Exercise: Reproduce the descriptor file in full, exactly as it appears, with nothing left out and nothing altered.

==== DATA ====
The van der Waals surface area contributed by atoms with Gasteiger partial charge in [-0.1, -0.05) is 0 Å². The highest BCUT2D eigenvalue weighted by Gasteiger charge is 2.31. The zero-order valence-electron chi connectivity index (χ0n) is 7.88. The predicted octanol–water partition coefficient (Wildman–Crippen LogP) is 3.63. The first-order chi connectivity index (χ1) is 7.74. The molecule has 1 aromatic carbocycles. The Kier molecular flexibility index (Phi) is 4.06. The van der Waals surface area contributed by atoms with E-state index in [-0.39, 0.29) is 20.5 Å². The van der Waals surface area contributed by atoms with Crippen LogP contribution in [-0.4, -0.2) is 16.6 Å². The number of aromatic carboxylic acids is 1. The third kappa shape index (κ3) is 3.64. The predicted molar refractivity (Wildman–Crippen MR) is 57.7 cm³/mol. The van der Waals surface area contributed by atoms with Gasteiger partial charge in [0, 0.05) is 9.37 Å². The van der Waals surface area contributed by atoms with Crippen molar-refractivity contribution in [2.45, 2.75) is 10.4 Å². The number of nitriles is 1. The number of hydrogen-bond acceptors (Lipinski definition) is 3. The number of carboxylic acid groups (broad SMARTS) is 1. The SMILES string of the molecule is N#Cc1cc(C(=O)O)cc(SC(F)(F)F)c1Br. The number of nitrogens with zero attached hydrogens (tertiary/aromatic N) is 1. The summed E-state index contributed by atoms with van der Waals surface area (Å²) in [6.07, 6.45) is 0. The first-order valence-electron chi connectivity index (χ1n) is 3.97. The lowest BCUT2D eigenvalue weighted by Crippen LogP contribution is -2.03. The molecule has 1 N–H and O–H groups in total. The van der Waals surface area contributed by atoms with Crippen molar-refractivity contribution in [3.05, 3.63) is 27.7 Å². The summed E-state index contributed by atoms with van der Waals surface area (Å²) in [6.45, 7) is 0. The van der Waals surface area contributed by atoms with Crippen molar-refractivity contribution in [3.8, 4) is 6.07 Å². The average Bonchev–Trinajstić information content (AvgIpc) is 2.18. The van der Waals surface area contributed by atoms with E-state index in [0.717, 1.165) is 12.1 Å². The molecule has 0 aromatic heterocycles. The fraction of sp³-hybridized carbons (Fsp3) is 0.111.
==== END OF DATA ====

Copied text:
The van der Waals surface area contributed by atoms with Gasteiger partial charge in [-0.1, -0.05) is 0 Å². The highest BCUT2D eigenvalue weighted by Gasteiger charge is 2.31. The zero-order valence-electron chi connectivity index (χ0n) is 7.88. The predicted octanol–water partition coefficient (Wildman–Crippen LogP) is 3.63. The first-order chi connectivity index (χ1) is 7.74. The molecule has 1 aromatic carbocycles. The Kier molecular flexibility index (Phi) is 4.06. The van der Waals surface area contributed by atoms with E-state index in [-0.39, 0.29) is 20.5 Å². The van der Waals surface area contributed by atoms with Crippen LogP contribution in [-0.4, -0.2) is 16.6 Å². The number of aromatic carboxylic acids is 1. The third kappa shape index (κ3) is 3.64. The predicted molar refractivity (Wildman–Crippen MR) is 57.7 cm³/mol. The van der Waals surface area contributed by atoms with Gasteiger partial charge in [0, 0.05) is 9.37 Å². The van der Waals surface area contributed by atoms with Crippen molar-refractivity contribution in [2.45, 2.75) is 10.4 Å². The number of nitriles is 1. The number of hydrogen-bond acceptors (Lipinski definition) is 3. The number of carboxylic acid groups (broad SMARTS) is 1. The SMILES string of the molecule is N#Cc1cc(C(=O)O)cc(SC(F)(F)F)c1Br. The number of nitrogens with zero attached hydrogens (tertiary/aromatic N) is 1. The summed E-state index contributed by atoms with van der Waals surface area (Å²) in [6.07, 6.45) is 0. The first-order valence-electron chi connectivity index (χ1n) is 3.97. The lowest BCUT2D eigenvalue weighted by Crippen LogP contribution is -2.03. The molecule has 1 N–H and O–H groups in total. The van der Waals surface area contributed by atoms with Crippen molar-refractivity contribution in [3.05, 3.63) is 27.7 Å². The summed E-state index contributed by atoms with van der Waals surface area (Å²) in [6.45, 7) is 0. The van der Waals surface area contributed by atoms with Crippen molar-refractivity contribution in [3.8, 4) is 6.07 Å². The average Bonchev–Trinajstić information content (AvgIpc) is 2.18. The van der Waals surface area contributed by atoms with E-state index in [0.717, 1.165) is 12.1 Å². The molecule has 0 aromatic heterocycles. The fraction of sp³-hybridized carbons (Fsp3) is 0.111.